Hugo Chapman, a British Museum specialist and curator of last year’s “Fra Angelico to Leonardo” exhibition, saw Madonna and Child with St Anne and a Lamb some years ago. He told us that he “does not think it is by Leonardo”.

Martin Clayton, a Leonardo specialist at Windsor Castle, has not seen the drawing and as a Royal Collection curator he feels it would be inappropriate to comment. He does not refer to the drawing in any of his published writings.

Frank Zöllner, of Leipzig University, does not include the work in his 2003 monograph, Leonardo da Vinci: the Com­plete Paintings and Drawings.

Specialists from both Chris­tie’s and Sotheby’s have seen the drawing, and neither auction house apparently accepts it (although they never comment on works they are not selling). John Martin QC, for Accidia, said in the High Court that “the whole complaint by Mr Kazeminy was on the basis that the drawing was tainted because Sotheby’s and Chris­tie’s had seen it and had said ‘not interested’.”

Dickinson director Emma Ward is convinced of the Leo­nardo attribution and is undertaking what will be the most comprehensive research on the drawing. She intends to invite all the experts to inspect it out of the frame. Once this work has been completed, Madonna and Child with St Anne and a Lamb will be offered for sale—and the market will decide.

The most expensive Leonardo drawing to sell at auction is Horse and Rider, around 1480-81, which went for £8.1m at Christie’s in 2001, since when prices of the greatest old masters have risen.

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18 Feb 11
16:31 CET


At first glance the drawing has the clumsiness of a Bernardino Luini such as his Martyrdom of St Catherine-Then at second glance-i was reminded of the drawing of Raphel-mainly his drawing/study for the Alba Modonna-there is a strong similarity to weight of drawing line and frivolity of facial expression. Compare the drawing surfaces/mediums of these two artist. Otherwise come see me and I will place bets I can athenticate the Da Vinci image to the appropriate artist-Skeith De Wine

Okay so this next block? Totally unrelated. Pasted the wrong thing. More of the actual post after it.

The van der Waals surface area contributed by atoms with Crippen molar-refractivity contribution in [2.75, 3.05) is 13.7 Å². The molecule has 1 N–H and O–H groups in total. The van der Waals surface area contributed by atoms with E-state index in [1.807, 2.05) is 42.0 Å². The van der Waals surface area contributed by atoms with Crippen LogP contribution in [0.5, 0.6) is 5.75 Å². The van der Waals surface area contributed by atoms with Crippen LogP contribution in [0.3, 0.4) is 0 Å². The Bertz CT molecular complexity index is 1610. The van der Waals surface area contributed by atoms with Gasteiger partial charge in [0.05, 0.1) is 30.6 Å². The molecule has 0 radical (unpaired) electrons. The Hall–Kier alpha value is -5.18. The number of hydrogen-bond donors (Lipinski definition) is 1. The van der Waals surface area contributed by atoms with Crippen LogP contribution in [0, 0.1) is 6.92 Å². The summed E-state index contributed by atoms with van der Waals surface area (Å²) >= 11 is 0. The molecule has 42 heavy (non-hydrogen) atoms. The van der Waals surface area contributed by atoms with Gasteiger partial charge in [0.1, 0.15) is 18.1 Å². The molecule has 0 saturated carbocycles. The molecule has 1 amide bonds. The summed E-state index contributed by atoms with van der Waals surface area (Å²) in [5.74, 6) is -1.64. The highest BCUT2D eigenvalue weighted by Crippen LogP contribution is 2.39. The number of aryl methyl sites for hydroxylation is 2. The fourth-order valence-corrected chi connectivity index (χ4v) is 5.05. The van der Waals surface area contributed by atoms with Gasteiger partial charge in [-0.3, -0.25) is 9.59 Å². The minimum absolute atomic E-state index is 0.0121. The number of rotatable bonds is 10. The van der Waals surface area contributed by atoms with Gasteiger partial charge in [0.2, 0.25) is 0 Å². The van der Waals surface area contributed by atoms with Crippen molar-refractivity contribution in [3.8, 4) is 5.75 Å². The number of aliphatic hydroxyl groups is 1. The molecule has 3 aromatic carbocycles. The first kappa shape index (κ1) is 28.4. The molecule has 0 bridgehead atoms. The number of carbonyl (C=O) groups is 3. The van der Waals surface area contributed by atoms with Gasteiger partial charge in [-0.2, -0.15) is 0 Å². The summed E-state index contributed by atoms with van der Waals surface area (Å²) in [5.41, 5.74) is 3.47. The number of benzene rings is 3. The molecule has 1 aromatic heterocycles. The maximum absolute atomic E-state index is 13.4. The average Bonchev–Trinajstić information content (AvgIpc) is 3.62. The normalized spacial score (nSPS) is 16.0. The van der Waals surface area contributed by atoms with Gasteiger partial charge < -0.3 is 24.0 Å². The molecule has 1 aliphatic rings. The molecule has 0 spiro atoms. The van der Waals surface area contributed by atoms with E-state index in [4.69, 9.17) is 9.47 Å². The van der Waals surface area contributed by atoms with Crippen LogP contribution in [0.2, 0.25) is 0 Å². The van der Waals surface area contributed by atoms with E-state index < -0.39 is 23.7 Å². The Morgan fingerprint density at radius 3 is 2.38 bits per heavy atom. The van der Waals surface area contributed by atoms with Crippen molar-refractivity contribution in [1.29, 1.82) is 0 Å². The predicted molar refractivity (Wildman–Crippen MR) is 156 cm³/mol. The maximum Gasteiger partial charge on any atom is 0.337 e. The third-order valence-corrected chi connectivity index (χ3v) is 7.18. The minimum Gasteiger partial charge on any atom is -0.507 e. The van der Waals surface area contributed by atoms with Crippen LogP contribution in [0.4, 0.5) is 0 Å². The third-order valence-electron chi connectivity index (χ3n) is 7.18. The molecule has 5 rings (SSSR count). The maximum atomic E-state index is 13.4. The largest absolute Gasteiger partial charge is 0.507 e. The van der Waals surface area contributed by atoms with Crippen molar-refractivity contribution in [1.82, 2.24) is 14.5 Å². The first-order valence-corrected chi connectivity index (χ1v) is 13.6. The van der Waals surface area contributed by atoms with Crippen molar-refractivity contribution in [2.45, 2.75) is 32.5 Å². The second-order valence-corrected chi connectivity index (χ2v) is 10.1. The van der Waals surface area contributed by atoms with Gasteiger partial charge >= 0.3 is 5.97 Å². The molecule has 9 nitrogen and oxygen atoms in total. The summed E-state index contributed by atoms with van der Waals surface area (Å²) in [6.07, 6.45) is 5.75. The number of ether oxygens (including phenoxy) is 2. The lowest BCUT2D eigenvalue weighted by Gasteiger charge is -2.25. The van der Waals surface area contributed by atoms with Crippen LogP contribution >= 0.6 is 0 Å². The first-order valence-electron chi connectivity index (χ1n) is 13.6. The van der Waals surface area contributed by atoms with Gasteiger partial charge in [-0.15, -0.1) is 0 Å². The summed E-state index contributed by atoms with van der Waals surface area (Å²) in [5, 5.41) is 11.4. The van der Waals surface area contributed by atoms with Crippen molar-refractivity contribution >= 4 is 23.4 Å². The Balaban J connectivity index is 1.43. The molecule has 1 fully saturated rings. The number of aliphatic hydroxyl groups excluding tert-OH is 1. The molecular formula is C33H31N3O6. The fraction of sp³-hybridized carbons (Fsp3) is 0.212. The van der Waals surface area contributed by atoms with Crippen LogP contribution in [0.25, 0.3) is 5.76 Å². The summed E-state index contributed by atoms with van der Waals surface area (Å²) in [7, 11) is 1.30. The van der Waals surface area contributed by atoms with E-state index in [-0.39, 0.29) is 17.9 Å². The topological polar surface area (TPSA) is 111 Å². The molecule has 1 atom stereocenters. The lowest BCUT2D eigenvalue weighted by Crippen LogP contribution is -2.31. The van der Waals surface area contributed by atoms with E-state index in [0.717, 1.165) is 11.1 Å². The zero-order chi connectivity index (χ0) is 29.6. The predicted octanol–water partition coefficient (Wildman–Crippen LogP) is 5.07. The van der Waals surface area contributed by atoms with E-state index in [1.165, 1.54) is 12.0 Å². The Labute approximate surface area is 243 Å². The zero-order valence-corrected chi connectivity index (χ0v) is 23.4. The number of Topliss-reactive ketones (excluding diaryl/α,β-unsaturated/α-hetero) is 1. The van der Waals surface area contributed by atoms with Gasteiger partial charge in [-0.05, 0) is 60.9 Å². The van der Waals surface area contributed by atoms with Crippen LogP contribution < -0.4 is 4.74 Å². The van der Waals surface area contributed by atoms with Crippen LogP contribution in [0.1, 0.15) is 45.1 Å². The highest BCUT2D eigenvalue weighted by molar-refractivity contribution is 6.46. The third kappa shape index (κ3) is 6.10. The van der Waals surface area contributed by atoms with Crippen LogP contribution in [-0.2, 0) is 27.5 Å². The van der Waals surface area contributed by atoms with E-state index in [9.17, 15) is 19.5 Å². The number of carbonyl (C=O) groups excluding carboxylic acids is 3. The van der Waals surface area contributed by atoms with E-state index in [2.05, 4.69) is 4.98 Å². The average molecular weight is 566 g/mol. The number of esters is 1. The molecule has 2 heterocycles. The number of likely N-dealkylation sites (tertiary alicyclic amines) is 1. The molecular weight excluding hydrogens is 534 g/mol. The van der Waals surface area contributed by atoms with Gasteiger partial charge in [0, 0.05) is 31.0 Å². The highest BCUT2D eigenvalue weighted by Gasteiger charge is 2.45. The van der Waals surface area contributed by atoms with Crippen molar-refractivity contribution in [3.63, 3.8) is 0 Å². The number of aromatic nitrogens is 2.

17 Feb 11
21:19 CET


a very well written article on such a mysterious drawing, possibly not a Leonardo but an interesting ancient witness of a lost project of his: the only missing scholar among those whose advice is quoted is Pietro Marani (a considerable fault, yet!).

4 Feb 11
19:15 CET


It looks like the kind of fake you'd see on eBay. At least the sappy-looking fake with the faked junk-science behind it, "La Bella Principessa" (Italian, first half of the 20th century?), took some skill.

4 Feb 11
17:51 CET


Where is the forensics? Does the DNA in the paper match that of other known works? Does the molecular positioning of the Carbon atoms in the charcoal match that of known works? Art knows not Science?

4 Feb 11
14:52 CET


any independent scholar who just blinks and gives an opinion on any work of art is not a good expert.

4 Feb 11
4:19 CET


Obviously not a DaVinci. Clumsy, no finesse. I doubt that any independent scholar would need more than a Gladwell "Blink" to say it isn't so....

3 Feb 11
23:18 CET


it does look muddled, but what is the paper experts final opinion on the paper?

3 Feb 11
23:4 CET


As a specialist in Leonardo's drawings, I might add my opinion. Clearly this is not a drawing by Leonardo. It is an awkward and muddled composition, much too overworked, with figurative details and faces unworthy of the great master draftsman. Mercy! Among the drawing's supporters, Kemp and Pedretti may be first-rate Leonardo scholars but they are both second-rate and opportunistic connoisseurs of Leonardo's drawings, most recently evidenced in the case of "La Bella Principessa", a drawing by Julius Schnorr von Carolsfeld which they and an exploitive cabal have ridiculously given with much sound and fury to Leonardo.

3 Feb 11
19:58 CET


The lopsided head of the Virgin gives it away. See FALSE IMPRESSIONS: The Hunt for Big-Time Art Fakes by Thomas Hoving.